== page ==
Looking For Martians At McLaughlin Reserve

By Kathleen Wong

In a universe with billions upon billions of planets, narrowing the search for extraterrestrial life is no mean feat. One approach seeks analogs of otherworldly conditions here on Earth, and characterizes the mineralogy, geochemistry and biology of these areas.

A NASA team is drilling at McLaughlin Natural Reserve. By studying soils and microbes in this area, they hope to learn about similar environments on Mars. (NASA photo)

A NASA team is drilling at McLaughlin Natural Reserve. By studying soils and microbes in this area, they hope to learn about similar environments on Mars. (NASA photo)

To NASA scientists, a former gold mine turned natural reserve at the intersection of Napa, Yolo, and Lake Counties looked likely to have just such an analog environment. Soils at McLaughlin Natural Reserve include serpentinite, a rock formed when a mineral in Earth’s upper mantle called olivine contacts water. Olivine is also ubiquitous on Mars, asteroids, and the rocky cores of planetary moons.

Serpentinization—the reaction that forms serpentinite when water interacts with olivine—rips hydrogen from water molecules and generates caustic fluids similar to household ammonia or bleach. Microbes adapted to this alkaline environment consume the hydrogen as their primary energy source, producing methane as a byproduct.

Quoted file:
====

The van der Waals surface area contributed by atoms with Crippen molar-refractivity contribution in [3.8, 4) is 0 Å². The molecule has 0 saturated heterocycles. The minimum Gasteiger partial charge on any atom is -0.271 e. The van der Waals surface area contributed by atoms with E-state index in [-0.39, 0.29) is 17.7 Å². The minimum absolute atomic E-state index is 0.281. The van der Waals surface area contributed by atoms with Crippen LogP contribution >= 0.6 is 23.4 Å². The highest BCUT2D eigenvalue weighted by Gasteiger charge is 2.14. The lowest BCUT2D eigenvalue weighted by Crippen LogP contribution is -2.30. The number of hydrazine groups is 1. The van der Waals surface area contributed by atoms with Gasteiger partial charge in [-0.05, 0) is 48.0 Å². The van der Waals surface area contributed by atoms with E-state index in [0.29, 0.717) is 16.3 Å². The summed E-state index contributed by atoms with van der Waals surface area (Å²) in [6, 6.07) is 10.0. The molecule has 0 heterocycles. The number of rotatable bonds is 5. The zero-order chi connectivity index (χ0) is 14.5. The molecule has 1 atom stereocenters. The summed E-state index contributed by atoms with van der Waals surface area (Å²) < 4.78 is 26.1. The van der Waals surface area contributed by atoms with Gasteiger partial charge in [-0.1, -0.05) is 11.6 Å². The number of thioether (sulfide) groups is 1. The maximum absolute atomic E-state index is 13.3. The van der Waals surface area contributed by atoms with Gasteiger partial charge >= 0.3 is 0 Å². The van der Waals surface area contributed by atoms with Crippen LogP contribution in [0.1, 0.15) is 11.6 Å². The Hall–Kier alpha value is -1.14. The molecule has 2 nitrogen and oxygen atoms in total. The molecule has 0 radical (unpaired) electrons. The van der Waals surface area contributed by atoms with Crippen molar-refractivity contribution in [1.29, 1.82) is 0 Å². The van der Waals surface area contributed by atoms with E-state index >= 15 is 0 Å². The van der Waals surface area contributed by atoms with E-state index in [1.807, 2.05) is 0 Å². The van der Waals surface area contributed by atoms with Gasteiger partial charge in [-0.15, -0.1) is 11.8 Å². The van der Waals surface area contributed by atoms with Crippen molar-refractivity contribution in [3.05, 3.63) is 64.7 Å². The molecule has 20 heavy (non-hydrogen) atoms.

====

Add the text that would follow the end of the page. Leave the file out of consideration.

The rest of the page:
NASA scientists have drilled wells on the reserve to determine whether active serpentinization is occurring underground. The water they extracted was not only highly alkaline, but contained methane. They soon found microbes in the wells capable of metabolizing hydrogen and carbon dioxide. Recent probes on Mars have discovered water, methane, and organic compounds on the surface—the same conditions found at McLaughlin.

McLaughlin now provides the first in-situ observation platform for microbial communities in a subsurface serpentinizing environment. Scientists plan to elucidate how energy and carbon flow in this ecosystem, and obtain insights into the potential for extraterrestrial serpentinizing environments to support life. In future studies, the scientists will attempt to resolve the origin of methane in McLaughlin’s wells and trace the fate of hydrogen and carbon monoxide in these systems.

Managed by UC Davis, McLaughlin is one of the 49 reserves in the UC Natural Reserve System, the largest university-administered reserve system in the world.

More information: More about this project from the NASA Astrobiological Institute.

Kathleen Wong is a publications coordinator for the UC Natural Reserve System. 

Leave a Reply

Your email address will not be published. Required fields are marked *